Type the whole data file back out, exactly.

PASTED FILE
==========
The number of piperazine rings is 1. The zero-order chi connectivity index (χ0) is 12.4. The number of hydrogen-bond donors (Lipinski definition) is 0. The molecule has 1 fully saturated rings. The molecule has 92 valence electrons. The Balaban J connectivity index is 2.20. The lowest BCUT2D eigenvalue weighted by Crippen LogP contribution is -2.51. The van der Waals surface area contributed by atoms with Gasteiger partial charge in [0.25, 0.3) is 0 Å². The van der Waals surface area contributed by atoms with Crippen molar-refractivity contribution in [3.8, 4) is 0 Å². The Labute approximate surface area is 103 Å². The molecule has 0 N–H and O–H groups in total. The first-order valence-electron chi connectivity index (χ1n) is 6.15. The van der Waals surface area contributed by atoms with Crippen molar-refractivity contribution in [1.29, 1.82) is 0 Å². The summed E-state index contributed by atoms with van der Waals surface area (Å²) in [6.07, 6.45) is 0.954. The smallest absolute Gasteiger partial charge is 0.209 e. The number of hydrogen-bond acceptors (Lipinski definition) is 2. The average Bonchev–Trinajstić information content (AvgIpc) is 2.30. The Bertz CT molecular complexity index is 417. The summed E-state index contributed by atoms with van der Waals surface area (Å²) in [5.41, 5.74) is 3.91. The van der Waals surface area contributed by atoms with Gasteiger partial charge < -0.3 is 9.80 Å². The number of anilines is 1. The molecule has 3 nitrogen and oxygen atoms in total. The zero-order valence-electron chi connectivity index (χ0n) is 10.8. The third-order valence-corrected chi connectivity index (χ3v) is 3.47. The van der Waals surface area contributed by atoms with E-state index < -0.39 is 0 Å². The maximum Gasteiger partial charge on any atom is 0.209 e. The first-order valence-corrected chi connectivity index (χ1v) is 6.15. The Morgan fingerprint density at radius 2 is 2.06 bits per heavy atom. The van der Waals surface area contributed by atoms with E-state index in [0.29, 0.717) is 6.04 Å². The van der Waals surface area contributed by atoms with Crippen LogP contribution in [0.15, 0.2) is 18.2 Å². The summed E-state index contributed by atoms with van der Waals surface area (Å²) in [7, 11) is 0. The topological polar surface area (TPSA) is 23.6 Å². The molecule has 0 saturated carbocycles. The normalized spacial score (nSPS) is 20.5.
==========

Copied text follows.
The number of piperazine rings is 1. The zero-order chi connectivity index (χ0) is 12.4. The number of hydrogen-bond donors (Lipinski definition) is 0. The molecule has 1 fully saturated rings. The molecule has 92 valence electrons. The Balaban J connectivity index is 2.20. The lowest BCUT2D eigenvalue weighted by Crippen LogP contribution is -2.51. The van der Waals surface area contributed by atoms with Gasteiger partial charge in [0.25, 0.3) is 0 Å². The van der Waals surface area contributed by atoms with Crippen molar-refractivity contribution in [3.8, 4) is 0 Å². The Labute approximate surface area is 103 Å². The molecule has 0 N–H and O–H groups in total. The first-order valence-electron chi connectivity index (χ1n) is 6.15. The van der Waals surface area contributed by atoms with Crippen molar-refractivity contribution in [1.29, 1.82) is 0 Å². The summed E-state index contributed by atoms with van der Waals surface area (Å²) in [6.07, 6.45) is 0.954. The smallest absolute Gasteiger partial charge is 0.209 e. The number of hydrogen-bond acceptors (Lipinski definition) is 2. The average Bonchev–Trinajstić information content (AvgIpc) is 2.30. The Bertz CT molecular complexity index is 417. The summed E-state index contributed by atoms with van der Waals surface area (Å²) in [5.41, 5.74) is 3.91. The van der Waals surface area contributed by atoms with Gasteiger partial charge < -0.3 is 9.80 Å². The number of anilines is 1. The molecule has 3 nitrogen and oxygen atoms in total. The zero-order valence-electron chi connectivity index (χ0n) is 10.8. The third-order valence-corrected chi connectivity index (χ3v) is 3.47. The van der Waals surface area contributed by atoms with E-state index < -0.39 is 0 Å². The maximum Gasteiger partial charge on any atom is 0.209 e. The first-order valence-corrected chi connectivity index (χ1v) is 6.15. The Morgan fingerprint density at radius 2 is 2.06 bits per heavy atom. The van der Waals surface area contributed by atoms with E-state index in [0.29, 0.717) is 6.04 Å². The van der Waals surface area contributed by atoms with Crippen LogP contribution in [0.15, 0.2) is 18.2 Å². The summed E-state index contributed by atoms with van der Waals surface area (Å²) in [7, 11) is 0. The topological polar surface area (TPSA) is 23.6 Å². The molecule has 0 saturated carbocycles. The normalized spacial score (nSPS) is 20.5.